“If you are going to list the regions Biden sees as a priority, the Middle East is not in the top three,” a former senior national security official and close Biden adviser told Politico.

The US is pivoting towards Asia-Pacific, a region of the world that will soon be responsible for 50 percent of global GDP.

In short, the US is pivoting towards Asia-Pacific, a region of the world that will soon be responsible for 50 percent of global GDP. Thus, the administration is shifting energy and resources away from the Middle East, including diplomatic posts, to meet the US’ greatest geopolitical challenge – a Chinese superpower. The Biden administration believes that a metaphorical rocking-of-the-boat in the Middle East and North Africa will unnecessarily impede its so-called “pivot to Asia.”

Therefore, it explains why Biden has rejected the notion of moving the US Embassy in Israel from Jerusalem back to Tel Aviv, and why he’s not pressing hard for human rights in the region. From his perspective, wars are winding down and Israel’s security is assured, so why risk pushing Arab or Egyptian allies in a direction that would require a deeper US commitment and engagement?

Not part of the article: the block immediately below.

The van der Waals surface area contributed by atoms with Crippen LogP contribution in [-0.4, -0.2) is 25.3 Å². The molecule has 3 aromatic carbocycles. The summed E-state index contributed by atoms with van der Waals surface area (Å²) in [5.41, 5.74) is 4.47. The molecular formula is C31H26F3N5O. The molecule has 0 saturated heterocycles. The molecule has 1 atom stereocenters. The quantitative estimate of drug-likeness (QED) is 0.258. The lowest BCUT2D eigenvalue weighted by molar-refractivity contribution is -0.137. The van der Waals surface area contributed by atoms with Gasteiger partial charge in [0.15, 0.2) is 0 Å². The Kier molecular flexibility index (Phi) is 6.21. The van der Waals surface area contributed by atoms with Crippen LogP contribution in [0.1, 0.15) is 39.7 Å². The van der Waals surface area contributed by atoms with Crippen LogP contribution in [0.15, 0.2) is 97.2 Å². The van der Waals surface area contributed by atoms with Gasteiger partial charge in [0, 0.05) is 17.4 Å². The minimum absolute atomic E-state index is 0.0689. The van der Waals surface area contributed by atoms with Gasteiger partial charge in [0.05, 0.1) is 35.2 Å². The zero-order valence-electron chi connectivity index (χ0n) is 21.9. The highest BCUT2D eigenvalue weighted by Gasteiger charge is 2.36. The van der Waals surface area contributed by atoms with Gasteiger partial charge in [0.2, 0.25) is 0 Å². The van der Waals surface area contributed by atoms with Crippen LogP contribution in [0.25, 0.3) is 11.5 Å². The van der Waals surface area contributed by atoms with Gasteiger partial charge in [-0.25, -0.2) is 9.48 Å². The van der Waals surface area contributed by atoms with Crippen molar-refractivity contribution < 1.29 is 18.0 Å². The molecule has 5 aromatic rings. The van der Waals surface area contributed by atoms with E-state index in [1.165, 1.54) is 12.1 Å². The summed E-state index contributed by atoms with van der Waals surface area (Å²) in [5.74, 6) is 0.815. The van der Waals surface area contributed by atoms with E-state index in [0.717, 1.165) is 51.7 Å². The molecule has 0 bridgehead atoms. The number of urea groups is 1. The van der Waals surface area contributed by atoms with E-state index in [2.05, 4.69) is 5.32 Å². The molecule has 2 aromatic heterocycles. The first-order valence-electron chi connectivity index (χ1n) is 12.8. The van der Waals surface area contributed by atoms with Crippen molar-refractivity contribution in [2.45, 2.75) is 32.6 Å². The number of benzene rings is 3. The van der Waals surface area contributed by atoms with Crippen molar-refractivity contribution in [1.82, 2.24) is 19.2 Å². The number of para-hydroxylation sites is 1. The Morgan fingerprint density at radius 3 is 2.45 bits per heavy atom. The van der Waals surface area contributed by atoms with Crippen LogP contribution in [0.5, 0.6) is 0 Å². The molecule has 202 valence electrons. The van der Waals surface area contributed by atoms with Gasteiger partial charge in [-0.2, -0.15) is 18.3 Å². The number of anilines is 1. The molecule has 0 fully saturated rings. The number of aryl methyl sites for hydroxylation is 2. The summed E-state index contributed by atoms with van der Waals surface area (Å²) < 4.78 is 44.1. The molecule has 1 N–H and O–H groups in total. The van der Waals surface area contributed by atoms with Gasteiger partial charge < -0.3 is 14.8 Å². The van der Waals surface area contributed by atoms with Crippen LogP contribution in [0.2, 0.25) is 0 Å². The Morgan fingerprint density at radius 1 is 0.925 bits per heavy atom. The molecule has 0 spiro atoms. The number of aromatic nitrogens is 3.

That said, walking away from his pledged commitment to human rights in the region will be easier said than done, given a growing caucus in the US Congress are calling on the Biden administration to engage with lawmakers on plans for “expanded human rights due diligence” before supplying the Sisi regime with further weapons.

In January, Reps. Don Beyer (D-VA) and Tom Malinowski (D-NJ) announced the formation of the Egypt Human Rights Caucus, accusing the Sisi regime of carrying out “unprecedented repression and grave human rights violations,” while warning, “American interests have not been served by a policy of unconditional support for the Egyptian military, while downplaying the military-led government’s human rights abuses, corruption, and mistreatment of American citizens.”

If Biden is genuine about reasserting human rights and democracy, or what he calls “core values,” then he can’t continue to unconditionally arm a regime that is presiding over Egypt’s worst human rights situation in living memory.